P.T.A. ♥ S.K.
THERE WILL BE BLOOD (Paul Thomas Anderson, USA, 2007) — 9
Paul Thomas Anderson wears his influences and inspirations on his sleeves. His previous three films have all operated under the heavy shadow of Martin Scorsese (BOOGIE NIGHTS), Robert Altman (MAGNOLIA) or Jonathan Demme (PUNCH-DRUNK LOVE). His latest film, THERE WILL BE BLOOD, though it has other antecedents, seems like Anderson’s attempt to do a remix job on Stanley Kubrick. Ya gotta say this much for PT — he only steals from the best.
And right from the very start. The very first shot of BLOOD plonks us into 2001 territory — a rocky landscape in untouched nature, accompanied by music that so sounds like Gyorgy Ligeti’s famously-strange dissonant modernism (You can hear it as the film’s Web site starts to load) that I was surprised to learn later that it was not Ligeti. Instead, the virtuoso score is all-original work by Jonny Greenwood, who just as often turned out themes in completely different styles like Bernard Hermann with the high-pitched fast strings here, Michael Nyman with the legato weeping-strings passages here and here, and some of Giovanni Fusco’s work for Antonioni here. (The soundtrack is an obvious steal at any price here.) Other sound touches that Stan the Man would have been proud of include the impressionistic use of silence on the soundtrack. The explosion that deafens a character in BLOOD reminded me of the deadness of space in 2001, and its blending into sound as Dave comes back into Being and re-enters creation on the Discovery.
Like in 2001, a lengthy, wordless sequence of maybe 20-25 minutes begins the proceedings, only instead of apes escaping nature through the discovery of tools, we see a man, Daniel Plainview, prospect for oil. He starts out as a tradesman, a genuine wildcatter before he really becomes a “businessman.” In this sequence, the basic threads, setup and motifs are laid out. The trailer at the film’s site gives you more of an impression that Day-Lewis is imitating John Huston in CHINATOWN. But that’s mostly voice — it gives no indication of either pitch or body language,where the primary influence is Jack Nicholson from THE SHINING, particularly when he cracks up near the end, something Noah Cross never does in CHINATOWN. And appropriately, Lewis in the dialog-free beginning also had more of Nicholson and also the feral quality of the 2001 apes. Kubrick always wanted Big, conceptual performances from his actors and Day-Lewis can do that without collapsing into caricature better than anyone today (I weep to think what he could have done under Kubrick’s direction). It’s no surprise to me than Dan Sallitt, with whom I’ve butted heads on “Kubrick acting” before, didn’t care for this movie.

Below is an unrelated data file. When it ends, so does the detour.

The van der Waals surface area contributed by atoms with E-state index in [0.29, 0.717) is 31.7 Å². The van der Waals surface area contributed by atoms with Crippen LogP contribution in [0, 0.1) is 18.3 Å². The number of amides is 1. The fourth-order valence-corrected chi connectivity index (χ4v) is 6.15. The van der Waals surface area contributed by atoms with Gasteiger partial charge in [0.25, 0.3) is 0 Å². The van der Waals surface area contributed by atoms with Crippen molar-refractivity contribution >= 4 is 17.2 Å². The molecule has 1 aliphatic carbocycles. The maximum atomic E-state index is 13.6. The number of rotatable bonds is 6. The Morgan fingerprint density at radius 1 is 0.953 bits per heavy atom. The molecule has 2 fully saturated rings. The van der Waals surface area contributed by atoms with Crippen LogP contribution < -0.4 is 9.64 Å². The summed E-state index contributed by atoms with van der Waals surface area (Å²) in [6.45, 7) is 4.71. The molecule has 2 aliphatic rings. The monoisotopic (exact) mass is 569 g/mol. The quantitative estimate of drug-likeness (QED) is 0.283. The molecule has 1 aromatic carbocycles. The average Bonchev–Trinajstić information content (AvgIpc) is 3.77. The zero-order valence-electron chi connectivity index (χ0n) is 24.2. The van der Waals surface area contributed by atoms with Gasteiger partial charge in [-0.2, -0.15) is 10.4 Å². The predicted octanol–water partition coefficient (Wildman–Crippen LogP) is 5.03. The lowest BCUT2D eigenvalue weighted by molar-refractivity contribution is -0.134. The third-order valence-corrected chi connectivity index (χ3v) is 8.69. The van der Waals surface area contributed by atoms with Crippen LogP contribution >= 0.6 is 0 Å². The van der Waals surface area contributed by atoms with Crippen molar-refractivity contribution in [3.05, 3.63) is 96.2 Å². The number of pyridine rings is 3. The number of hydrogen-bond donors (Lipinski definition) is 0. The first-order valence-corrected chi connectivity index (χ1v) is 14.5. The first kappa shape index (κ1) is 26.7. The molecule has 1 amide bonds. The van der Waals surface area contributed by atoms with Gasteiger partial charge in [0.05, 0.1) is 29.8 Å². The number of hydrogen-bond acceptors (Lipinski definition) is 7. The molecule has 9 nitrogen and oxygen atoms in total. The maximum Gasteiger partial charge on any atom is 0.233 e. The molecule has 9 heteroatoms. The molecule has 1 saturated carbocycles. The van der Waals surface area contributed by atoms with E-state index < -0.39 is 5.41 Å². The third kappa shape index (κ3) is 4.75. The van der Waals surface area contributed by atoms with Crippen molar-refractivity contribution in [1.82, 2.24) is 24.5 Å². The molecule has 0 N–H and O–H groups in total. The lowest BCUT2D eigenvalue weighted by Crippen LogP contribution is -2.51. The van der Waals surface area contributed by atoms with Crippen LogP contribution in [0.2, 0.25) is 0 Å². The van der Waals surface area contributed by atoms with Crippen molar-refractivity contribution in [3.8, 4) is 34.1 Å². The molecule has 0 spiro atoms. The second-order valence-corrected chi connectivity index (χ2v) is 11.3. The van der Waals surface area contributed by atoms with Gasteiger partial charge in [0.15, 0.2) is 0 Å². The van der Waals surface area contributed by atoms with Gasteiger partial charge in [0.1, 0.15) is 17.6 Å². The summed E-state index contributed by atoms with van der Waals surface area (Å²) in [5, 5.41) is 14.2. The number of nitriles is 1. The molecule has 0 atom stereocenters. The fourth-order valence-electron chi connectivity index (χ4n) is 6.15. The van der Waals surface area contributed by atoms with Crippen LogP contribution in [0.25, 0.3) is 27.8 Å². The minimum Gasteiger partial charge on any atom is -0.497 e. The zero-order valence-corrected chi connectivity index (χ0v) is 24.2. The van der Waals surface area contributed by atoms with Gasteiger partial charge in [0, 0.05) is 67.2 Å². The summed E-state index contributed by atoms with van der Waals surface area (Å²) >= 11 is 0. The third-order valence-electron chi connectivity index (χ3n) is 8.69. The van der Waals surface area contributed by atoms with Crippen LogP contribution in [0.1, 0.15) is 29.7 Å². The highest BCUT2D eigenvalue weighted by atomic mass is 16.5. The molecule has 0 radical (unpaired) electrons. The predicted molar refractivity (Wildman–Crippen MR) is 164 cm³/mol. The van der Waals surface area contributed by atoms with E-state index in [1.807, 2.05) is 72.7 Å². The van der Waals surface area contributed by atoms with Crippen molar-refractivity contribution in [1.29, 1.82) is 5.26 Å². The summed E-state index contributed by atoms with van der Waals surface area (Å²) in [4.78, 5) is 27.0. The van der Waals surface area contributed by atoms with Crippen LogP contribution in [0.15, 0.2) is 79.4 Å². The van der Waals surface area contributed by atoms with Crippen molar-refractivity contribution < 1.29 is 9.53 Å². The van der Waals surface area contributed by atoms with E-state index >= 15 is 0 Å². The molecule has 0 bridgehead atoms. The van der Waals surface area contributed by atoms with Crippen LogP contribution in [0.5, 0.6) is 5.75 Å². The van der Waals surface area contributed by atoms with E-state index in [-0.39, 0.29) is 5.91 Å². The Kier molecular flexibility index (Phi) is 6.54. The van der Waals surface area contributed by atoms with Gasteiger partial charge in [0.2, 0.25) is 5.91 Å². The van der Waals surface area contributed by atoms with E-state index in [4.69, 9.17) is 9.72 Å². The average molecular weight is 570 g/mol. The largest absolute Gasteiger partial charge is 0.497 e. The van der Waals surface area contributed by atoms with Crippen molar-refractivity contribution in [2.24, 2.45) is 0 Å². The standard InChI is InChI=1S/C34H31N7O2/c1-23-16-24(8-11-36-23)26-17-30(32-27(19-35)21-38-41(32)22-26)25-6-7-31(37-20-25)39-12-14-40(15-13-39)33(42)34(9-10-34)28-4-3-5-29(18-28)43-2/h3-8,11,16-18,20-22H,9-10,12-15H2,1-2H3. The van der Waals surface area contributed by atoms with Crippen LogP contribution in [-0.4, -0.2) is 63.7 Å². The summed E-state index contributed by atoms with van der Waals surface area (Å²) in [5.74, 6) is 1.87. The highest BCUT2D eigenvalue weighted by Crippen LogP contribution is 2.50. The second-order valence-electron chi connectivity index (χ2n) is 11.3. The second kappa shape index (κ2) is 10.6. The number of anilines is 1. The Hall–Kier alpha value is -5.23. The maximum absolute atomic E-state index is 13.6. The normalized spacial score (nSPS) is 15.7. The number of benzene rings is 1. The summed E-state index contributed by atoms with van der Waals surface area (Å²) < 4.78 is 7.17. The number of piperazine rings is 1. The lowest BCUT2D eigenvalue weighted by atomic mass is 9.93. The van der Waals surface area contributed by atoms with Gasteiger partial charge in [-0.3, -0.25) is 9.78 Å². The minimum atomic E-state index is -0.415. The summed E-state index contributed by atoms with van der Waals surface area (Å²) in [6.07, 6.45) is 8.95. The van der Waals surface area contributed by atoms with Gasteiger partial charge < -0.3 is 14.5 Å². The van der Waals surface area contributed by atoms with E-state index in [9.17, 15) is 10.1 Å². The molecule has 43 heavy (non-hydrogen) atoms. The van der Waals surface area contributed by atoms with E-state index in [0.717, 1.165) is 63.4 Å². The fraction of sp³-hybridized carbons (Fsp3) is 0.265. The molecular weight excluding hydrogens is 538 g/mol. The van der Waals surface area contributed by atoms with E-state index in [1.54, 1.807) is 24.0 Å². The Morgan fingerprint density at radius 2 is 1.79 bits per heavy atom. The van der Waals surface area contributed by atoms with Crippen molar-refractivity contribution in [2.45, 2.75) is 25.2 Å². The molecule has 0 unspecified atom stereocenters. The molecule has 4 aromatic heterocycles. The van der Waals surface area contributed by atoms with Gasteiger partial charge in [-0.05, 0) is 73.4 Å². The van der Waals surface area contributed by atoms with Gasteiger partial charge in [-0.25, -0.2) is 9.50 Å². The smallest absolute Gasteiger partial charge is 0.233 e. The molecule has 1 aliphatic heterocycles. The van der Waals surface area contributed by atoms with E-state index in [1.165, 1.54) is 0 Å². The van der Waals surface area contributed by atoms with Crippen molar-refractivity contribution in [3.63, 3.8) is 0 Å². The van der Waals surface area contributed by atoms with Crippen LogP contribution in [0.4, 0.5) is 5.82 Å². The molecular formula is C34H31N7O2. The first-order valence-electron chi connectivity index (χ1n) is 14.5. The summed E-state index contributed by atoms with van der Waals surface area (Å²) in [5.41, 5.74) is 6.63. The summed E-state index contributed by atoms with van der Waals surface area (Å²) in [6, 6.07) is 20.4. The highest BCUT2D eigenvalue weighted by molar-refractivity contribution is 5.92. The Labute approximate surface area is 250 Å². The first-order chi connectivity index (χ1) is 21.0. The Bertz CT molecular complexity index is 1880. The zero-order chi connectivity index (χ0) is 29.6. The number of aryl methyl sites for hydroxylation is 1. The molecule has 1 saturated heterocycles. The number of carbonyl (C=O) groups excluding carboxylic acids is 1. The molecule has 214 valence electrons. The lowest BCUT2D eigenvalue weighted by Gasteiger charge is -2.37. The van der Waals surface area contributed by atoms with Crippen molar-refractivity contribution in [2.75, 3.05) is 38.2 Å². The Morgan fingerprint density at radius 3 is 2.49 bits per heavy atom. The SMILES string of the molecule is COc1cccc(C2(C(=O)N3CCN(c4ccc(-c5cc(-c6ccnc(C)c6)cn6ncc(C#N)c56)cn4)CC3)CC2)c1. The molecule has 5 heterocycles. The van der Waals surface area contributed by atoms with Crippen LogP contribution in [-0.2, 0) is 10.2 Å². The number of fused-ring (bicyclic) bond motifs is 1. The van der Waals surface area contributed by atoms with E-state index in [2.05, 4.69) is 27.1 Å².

BLOOD is also Kubrickian in narrative structure, space, rhythm and worldview. The “acts” are clearly segmented and delineated with title cards (“1898,” “1911” “1927” and “1931” if memory serves) and the plot is even somewhat telescoped at the end, with single scenes covering years of offscreen story events. The soon-to-be-famous last scene of BLOOD, set in a rec room that evokes the Overlook Hotel in its hyperpolished wood (and a butler who’s a dead ringer for the SHINING bartender/washroom-attendant) but also via a couple of bowling lanes that, when centered in the frame, stretch the central perspective lines off into infinity like the hotel’s never-ending corridors. PTA makes the room call more attention to those qualities by its being only the second (maybe third) scene in the film to show serious opulence.
Then there’s the pacing — whatever else might be said about particularly MAGNOLIA and BOOGIE NIGHTS, they *moved* (Mike semi-dissed them as “all flow, no ebb”¹). But PTA standards, although it is a short-feeling 160 minutes, BLOOD is not action-heavy and is almost as PTA-glacial and single-character-focused as EYES WIDE SHUT and BARRY LYNDON, with a mood of dread hanging over every stylized and heightened scene. As for worldview, I can’t improve on my Kubrick-loving bud Bilge Ebiri’s description of BLOOD as “an epic with a coal-black heart.” Whether we’re talking about characters covered in oil, underlit heavily-shadowed pre-electricity rooms, or domination by a soul stained in sin, BLOOD is dark, dark, dark — on the surface at least (like SK, on both counts), and thereby a notable departure from PTA’s earlier work.
But what’s ultimately most Kubrickian is that the unique way BLOOD gets under your skin — well, my skin anyway. This is a more personal, subjective reaction Kubrick had on me and it isn’t as easily explained as some of the objective style similarities I can point out. It’s like this: you never doubt while watching that you’re seeing something special. And even when you’re thinking about the film later and it isn’t quite coming together on this or that point for you (and I was only an 8 on BLOOD as my friend Shawn and I discussed the movie on the drive back from Georgetown at 3am), you can’t shake either the film or the conviction that you’ve seen a movie that was even better than you thought. This was a reaction Kubrick, unique among my pantheon directors, has on me in a way that even other equally great mannerists like Hitchcock and Dreyer don’t. I haven’t settled on BLOOD’s thematics, exactly (as opposed to generally, which is pretty obvious — the conflict between capitalism and religion, and the effects of greed on both). Not any more than I was settled on thematics after my first viewing of EYES WIDE SHUT (pretty obviously about marriage and sex, and the effects of jealousy on both). But I sure as heck am gonna go back and see what more can be gleaned.
¹ Curiously, in that review of MAGNOLIA, he said “I get a bit giddy imagining what Anderson might accomplish one day if/when he finally calms the fuck down.”
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